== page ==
Have you ever received feedback from people who were involved in the films you write soundtracks to? And were you in contact with Phillip Glass at all during this process?

Well, not for our first two albums obviously, because the people who made them are dead now. We have not been in contact with Philip Glass. But we have recently sent our soundtrack to the directing team of Koyaanisqatsi. We are eagerly awaiting their feedback, that’s the least we can say.

Last year was the anniversary for the battle of Somme. I watched a documentary about it which was filmed during the the battle, and a live orchestra played the score in time with the film. Do We Stood Like Kings do something similar?

Yes, it’s what we do. We play live, below the screen, while the movie is playing and we are synchronizing our music with it. Of course there’s just 4 of us and not a whole orchestra!

This work has taken We Stood Like Kings a whole year to write. Talk me through the writing process.

Of course the first step is to choose a movie to work on. That took us quite a long time, as we had to watch tons of silent movies before finally coming across Koyaanisqatsi. But it was love at first sight. Once the choice is made, the next step is to watch it over and over again while trying to decide which overall mood fits in which part. Of course you have to split it up in different parts, and that might be a bit tricky as we have to take into account the fact that the album’s going to be released as an LP (which can’t hold more than around 20 minutes per side).

The musical writing process itself has taken us about a year. It’s a kind a puzzle really. You’ve got ideas and you have to make them match the length of the movie scene you are working on. We can’t just let ourselves be carried away by the music. Some songs were very easy to write, other have taken us months. I think one of the oldest songs we started working on, “Night Owl”, was one of the last songs to be finished. We just tried out dozens of different versions of that one before we felt satisfied.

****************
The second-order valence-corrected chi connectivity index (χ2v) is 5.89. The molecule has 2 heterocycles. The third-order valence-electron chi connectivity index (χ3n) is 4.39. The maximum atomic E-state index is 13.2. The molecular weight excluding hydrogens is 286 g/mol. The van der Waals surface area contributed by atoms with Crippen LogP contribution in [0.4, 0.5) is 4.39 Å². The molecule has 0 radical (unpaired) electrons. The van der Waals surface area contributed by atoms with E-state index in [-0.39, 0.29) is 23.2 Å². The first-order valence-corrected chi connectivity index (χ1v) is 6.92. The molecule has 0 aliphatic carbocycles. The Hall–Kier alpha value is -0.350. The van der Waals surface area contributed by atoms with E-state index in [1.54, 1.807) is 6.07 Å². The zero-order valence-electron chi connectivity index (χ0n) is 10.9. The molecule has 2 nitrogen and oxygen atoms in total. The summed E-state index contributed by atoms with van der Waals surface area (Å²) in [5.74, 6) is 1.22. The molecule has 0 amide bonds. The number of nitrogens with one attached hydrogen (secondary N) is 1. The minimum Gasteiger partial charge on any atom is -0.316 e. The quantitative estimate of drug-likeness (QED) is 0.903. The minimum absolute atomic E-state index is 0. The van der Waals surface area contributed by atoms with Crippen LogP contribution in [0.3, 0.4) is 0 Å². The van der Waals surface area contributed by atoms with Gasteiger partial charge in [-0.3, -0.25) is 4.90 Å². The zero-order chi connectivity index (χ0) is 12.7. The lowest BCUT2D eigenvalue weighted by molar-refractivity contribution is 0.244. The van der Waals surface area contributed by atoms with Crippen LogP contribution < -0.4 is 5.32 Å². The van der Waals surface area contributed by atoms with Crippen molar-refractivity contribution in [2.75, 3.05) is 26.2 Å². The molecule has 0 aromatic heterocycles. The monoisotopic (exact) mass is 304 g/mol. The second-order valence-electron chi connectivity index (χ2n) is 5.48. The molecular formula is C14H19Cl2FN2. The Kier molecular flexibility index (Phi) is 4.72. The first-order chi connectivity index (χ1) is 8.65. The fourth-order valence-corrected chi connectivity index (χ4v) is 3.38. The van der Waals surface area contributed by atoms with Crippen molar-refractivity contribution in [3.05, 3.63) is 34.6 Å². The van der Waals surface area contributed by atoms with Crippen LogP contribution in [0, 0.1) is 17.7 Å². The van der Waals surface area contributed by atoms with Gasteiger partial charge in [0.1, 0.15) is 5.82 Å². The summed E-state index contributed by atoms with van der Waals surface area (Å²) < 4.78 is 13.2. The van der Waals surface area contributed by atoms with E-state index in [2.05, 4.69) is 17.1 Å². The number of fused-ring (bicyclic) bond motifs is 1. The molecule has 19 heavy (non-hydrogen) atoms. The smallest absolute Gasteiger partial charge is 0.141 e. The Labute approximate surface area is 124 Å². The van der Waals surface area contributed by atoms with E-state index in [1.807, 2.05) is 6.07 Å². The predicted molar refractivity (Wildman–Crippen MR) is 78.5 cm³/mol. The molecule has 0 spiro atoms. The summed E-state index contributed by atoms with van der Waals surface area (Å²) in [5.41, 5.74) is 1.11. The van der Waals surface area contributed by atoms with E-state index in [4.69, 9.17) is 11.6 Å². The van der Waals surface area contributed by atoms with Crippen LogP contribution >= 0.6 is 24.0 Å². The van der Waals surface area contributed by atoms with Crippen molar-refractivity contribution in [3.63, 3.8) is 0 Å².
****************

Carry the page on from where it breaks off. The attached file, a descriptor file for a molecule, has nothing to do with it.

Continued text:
The album features 11 songs. Had you considered writing a seamless, feature length track instead?

In fact, the album is divided into 11 songs but live, they flow seamlessy into one another. I think it’s much easier to fit in today’s standards to have separate tracks. Movie soundtracks released on CD are also always divided into tracks.

You recently featured one of your songs from the upcoming album on the Open Language Volume II comp that our friends at A Thousand Arms put out. Has this help you reach a new audience?

Yes, we definitely reached new people by being on the compilation. We were also thrilled by the review from Heavy Blog Is Heavy. They seemed to have enjoyed the track a lot.

How are you feeling about the upcoming tour you have planned?

Obviously we are incredibly excited. We just came home from the first 6 shows of the tour. These shows were a kind of test because we’ve added a new light show to our set. Technically, there were a lot of new things to take care of, but it was a success and we’ll carry on that way for the whole tour. We’re super happy to visit a few new countries and cities we’ve never been before, like Ljubljana in Slovenia for instance. We’ve planned several shows in Eastern Europe too, for which we got help from Colossal Bookings. Were looking forward to these as well.

The message of this silent film is implict, rather than overt. Post-rock and instrumental music in general is also often up to the listener’s interpretation. Do you feel confident that your music matches the themes of the film well enough?

Of course, you can’t discuss taste and it’s up to every single person to decide whether our music fits the themes of film. Obviously, we hope that we succeeded to give the movie, which we love so much and has influenced so many directors, a new breath and approach. Our goal is not to try to replace Philip Glass, we simply were so touched by the images that we wanted to express musically the feelings that the movie had stirred in us.

After a show, a woman has written us that she felt our music was more hopeful than the original soundtrack. That it made her believe that our world might still as well be saved. Because if there is no hope, there is no point, right?

You are planning on releasing this album on CD and vinyl, as well as digitally through Kapitän Platte. Do you think the music is best listened to on its own, or with visuals supporting it?